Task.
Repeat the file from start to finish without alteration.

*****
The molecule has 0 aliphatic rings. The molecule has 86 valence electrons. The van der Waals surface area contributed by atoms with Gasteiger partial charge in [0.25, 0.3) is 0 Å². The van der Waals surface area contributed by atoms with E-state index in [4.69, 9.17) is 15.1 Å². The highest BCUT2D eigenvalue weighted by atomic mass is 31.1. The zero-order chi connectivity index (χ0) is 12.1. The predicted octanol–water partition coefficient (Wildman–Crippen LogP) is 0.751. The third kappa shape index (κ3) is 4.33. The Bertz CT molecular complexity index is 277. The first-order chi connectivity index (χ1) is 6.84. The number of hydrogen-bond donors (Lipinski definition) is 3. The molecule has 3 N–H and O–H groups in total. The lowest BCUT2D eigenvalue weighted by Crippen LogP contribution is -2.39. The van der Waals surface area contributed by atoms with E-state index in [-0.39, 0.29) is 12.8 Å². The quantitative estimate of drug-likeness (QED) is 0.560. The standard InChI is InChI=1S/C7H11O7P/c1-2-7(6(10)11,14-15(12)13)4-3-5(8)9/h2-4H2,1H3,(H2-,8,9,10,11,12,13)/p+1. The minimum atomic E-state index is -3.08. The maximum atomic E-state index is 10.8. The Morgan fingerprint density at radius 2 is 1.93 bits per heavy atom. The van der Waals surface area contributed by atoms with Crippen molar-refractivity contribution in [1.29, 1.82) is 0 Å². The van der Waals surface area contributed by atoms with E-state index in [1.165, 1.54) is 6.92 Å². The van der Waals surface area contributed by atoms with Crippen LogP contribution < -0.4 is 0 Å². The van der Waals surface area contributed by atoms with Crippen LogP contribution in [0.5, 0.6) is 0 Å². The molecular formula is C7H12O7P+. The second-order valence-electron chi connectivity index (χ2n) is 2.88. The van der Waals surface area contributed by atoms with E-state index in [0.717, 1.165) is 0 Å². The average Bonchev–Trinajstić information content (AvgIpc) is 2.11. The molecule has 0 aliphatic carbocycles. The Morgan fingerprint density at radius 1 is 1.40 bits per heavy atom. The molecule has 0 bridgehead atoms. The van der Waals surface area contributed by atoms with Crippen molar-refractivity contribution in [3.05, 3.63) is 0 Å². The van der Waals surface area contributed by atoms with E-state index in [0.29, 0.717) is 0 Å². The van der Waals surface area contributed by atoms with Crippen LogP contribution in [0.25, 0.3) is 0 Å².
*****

The molecule has 0 aliphatic rings. The molecule has 86 valence electrons. The van der Waals surface area contributed by atoms with Gasteiger partial charge in [0.25, 0.3) is 0 Å². The van der Waals surface area contributed by atoms with E-state index in [4.69, 9.17) is 15.1 Å². The highest BCUT2D eigenvalue weighted by atomic mass is 31.1. The zero-order chi connectivity index (χ0) is 12.1. The predicted octanol–water partition coefficient (Wildman–Crippen LogP) is 0.751. The third kappa shape index (κ3) is 4.33. The Bertz CT molecular complexity index is 277. The first-order chi connectivity index (χ1) is 6.84. The number of hydrogen-bond donors (Lipinski definition) is 3. The molecule has 3 N–H and O–H groups in total. The lowest BCUT2D eigenvalue weighted by Crippen LogP contribution is -2.39. The van der Waals surface area contributed by atoms with E-state index in [-0.39, 0.29) is 12.8 Å². The quantitative estimate of drug-likeness (QED) is 0.560. The standard InChI is InChI=1S/C7H11O7P/c1-2-7(6(10)11,14-15(12)13)4-3-5(8)9/h2-4H2,1H3,(H2-,8,9,10,11,12,13)/p+1. The minimum atomic E-state index is -3.08. The maximum atomic E-state index is 10.8. The Morgan fingerprint density at radius 2 is 1.93 bits per heavy atom. The van der Waals surface area contributed by atoms with Crippen molar-refractivity contribution in [1.29, 1.82) is 0 Å². The van der Waals surface area contributed by atoms with E-state index in [1.165, 1.54) is 6.92 Å². The van der Waals surface area contributed by atoms with Crippen LogP contribution < -0.4 is 0 Å². The van der Waals surface area contributed by atoms with Crippen LogP contribution in [0.5, 0.6) is 0 Å². The molecular formula is C7H12O7P+. The second-order valence-electron chi connectivity index (χ2n) is 2.88. The van der Waals surface area contributed by atoms with E-state index in [0.717, 1.165) is 0 Å². The average Bonchev–Trinajstić information content (AvgIpc) is 2.11. The molecule has 0 aliphatic carbocycles. The Morgan fingerprint density at radius 1 is 1.40 bits per heavy atom. The molecule has 0 bridgehead atoms. The van der Waals surface area contributed by atoms with Crippen molar-refractivity contribution in [3.05, 3.63) is 0 Å². The van der Waals surface area contributed by atoms with E-state index in [0.29, 0.717) is 0 Å². The van der Waals surface area contributed by atoms with Crippen LogP contribution in [0.25, 0.3) is 0 Å².